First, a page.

And on its surface, the Chappaquiddick Incident (as it has infamously become known) was a simple but tragic traffic accident. However, its political fallout caused it to become the most speculated-upon car accident until Princess Diana's fatal ride, some 28 years later: Was Kennedy drunk? Was he trying to conceal an affair by deliberately killing Kopechne? Why did he wait for so long before reporting the accident? And who else was involved?
Olsen tells the tale with as much detail as was made available to him. Though there is apparently only a single living eye-witness to the accident (Kennedy himself, who described having the "sensation of drowning" on live television a week later), Olsen tracks down the incongruous statements made by others who were indirectly involved and comes to a potential conclusion which would be difficult to refute. There is no legal evidence of this conclusion, of course, but his alternate explanation of events turns much of the circumstantial evidence into a logic-of-sorts. And his presentation thereof causes one to reflect seriously on the nature of the official record of events as told through Kennedy's lips.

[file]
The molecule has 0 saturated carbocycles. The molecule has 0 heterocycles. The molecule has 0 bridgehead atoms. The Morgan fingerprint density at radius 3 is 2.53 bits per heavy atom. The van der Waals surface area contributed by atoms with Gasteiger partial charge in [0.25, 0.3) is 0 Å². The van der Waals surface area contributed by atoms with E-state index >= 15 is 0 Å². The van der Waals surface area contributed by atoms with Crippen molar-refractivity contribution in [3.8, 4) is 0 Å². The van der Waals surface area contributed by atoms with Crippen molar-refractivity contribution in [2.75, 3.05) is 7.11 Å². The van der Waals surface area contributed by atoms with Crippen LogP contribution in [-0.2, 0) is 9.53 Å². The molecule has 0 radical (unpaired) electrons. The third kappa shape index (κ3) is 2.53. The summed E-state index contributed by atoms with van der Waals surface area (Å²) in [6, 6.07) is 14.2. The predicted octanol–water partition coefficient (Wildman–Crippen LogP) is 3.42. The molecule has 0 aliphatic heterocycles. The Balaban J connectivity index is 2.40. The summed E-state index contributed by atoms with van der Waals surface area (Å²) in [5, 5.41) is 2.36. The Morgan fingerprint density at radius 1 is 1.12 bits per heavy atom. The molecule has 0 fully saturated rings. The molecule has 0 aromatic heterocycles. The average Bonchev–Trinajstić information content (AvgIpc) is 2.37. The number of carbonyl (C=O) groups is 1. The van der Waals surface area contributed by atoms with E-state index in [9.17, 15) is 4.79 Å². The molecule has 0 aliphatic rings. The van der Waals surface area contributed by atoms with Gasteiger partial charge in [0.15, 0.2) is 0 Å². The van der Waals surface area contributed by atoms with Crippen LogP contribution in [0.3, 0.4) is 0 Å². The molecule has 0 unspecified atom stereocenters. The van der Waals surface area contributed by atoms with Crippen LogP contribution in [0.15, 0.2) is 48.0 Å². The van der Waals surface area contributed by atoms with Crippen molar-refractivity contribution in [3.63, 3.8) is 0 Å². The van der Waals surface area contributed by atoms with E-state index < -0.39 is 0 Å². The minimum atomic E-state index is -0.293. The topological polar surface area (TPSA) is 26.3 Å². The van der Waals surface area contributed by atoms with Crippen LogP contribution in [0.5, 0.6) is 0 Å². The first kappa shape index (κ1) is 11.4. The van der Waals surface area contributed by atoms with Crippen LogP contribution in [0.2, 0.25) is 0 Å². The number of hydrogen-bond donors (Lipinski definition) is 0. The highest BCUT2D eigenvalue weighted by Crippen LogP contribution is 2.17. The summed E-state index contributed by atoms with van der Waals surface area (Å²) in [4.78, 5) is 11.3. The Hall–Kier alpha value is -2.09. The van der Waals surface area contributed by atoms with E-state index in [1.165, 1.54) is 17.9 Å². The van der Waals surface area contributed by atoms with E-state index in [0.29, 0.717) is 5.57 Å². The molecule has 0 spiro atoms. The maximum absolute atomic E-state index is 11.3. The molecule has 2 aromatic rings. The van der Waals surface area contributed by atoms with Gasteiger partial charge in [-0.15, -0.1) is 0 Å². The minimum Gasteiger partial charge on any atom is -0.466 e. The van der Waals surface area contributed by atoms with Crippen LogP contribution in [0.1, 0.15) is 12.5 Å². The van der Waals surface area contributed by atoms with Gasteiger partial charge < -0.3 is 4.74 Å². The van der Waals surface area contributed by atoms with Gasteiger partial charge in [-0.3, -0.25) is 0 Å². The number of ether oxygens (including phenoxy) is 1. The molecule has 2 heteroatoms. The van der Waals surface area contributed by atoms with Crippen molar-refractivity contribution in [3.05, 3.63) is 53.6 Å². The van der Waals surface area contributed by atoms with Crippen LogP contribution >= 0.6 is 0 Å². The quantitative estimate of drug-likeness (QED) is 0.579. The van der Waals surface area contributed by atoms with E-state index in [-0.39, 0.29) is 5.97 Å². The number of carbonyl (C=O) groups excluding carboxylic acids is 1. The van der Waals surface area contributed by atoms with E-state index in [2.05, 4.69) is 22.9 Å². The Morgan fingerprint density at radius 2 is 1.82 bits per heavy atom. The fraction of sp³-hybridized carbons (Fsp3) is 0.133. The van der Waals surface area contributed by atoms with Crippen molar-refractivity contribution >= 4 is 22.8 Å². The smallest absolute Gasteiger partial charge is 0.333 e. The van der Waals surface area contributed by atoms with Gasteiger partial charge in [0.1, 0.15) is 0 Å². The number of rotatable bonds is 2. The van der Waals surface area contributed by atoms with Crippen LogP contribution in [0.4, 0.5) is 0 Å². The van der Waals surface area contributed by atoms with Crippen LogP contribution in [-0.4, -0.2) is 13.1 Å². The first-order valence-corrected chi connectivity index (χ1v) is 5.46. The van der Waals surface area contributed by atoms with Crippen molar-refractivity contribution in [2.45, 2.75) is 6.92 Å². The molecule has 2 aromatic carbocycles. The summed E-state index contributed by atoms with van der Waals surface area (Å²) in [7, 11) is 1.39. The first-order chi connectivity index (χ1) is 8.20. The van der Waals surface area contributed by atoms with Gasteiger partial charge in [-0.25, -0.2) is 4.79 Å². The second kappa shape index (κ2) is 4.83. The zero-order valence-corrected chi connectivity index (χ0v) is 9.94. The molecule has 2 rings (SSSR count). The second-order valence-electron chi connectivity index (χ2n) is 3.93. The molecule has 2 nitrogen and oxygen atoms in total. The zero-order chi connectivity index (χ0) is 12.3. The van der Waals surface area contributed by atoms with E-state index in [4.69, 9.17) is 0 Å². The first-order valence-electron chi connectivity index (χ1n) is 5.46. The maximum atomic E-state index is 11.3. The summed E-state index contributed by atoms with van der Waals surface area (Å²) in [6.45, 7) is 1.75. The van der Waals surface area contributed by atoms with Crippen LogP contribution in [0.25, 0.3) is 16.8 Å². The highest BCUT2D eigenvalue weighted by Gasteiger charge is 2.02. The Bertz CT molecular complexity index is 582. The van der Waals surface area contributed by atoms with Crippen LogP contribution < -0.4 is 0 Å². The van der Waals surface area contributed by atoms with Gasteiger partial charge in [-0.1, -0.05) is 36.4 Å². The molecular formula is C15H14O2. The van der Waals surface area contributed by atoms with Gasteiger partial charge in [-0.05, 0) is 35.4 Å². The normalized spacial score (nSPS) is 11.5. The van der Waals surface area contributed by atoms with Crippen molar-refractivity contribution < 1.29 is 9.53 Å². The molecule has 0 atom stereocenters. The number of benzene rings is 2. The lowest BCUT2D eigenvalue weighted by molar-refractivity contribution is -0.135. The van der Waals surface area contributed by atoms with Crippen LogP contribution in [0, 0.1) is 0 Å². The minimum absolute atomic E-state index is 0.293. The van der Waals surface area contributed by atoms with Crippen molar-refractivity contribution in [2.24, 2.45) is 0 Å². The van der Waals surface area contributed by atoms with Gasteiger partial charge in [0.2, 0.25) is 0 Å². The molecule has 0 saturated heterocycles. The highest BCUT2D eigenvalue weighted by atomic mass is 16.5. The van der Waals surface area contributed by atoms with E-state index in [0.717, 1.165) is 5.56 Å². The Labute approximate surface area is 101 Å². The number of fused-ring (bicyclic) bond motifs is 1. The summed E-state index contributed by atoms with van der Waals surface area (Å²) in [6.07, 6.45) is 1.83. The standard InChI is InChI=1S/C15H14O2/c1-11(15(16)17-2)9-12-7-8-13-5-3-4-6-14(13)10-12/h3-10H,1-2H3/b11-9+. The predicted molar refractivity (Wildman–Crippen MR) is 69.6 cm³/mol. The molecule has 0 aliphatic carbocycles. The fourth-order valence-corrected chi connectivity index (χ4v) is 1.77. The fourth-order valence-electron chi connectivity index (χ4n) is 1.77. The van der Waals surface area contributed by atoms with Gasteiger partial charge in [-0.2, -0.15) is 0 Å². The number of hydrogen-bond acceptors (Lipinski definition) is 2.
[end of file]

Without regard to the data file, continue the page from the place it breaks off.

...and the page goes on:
©2014 Jack Olsen (P)2015 Gregg Olsen
Retired Political Science professor from a community college. Especially like Legal Thrillers.
I found this book to be much more engaging than did some reviewers. I had lived during the Chappaquiddick bridge incident. As I listened to Jack Olsen's account, I learned new details and was reminded of facts I had forgotten. I found the narrative engaging and easy to understand. I feel that the book is well balanced and well researched. I especially liked the conjecture (at the end) of the author as to the truth of what had happened. His speculation makes great sense, however since the death of Ted Kennedy, it is unlikely to be acknowledged, even if true.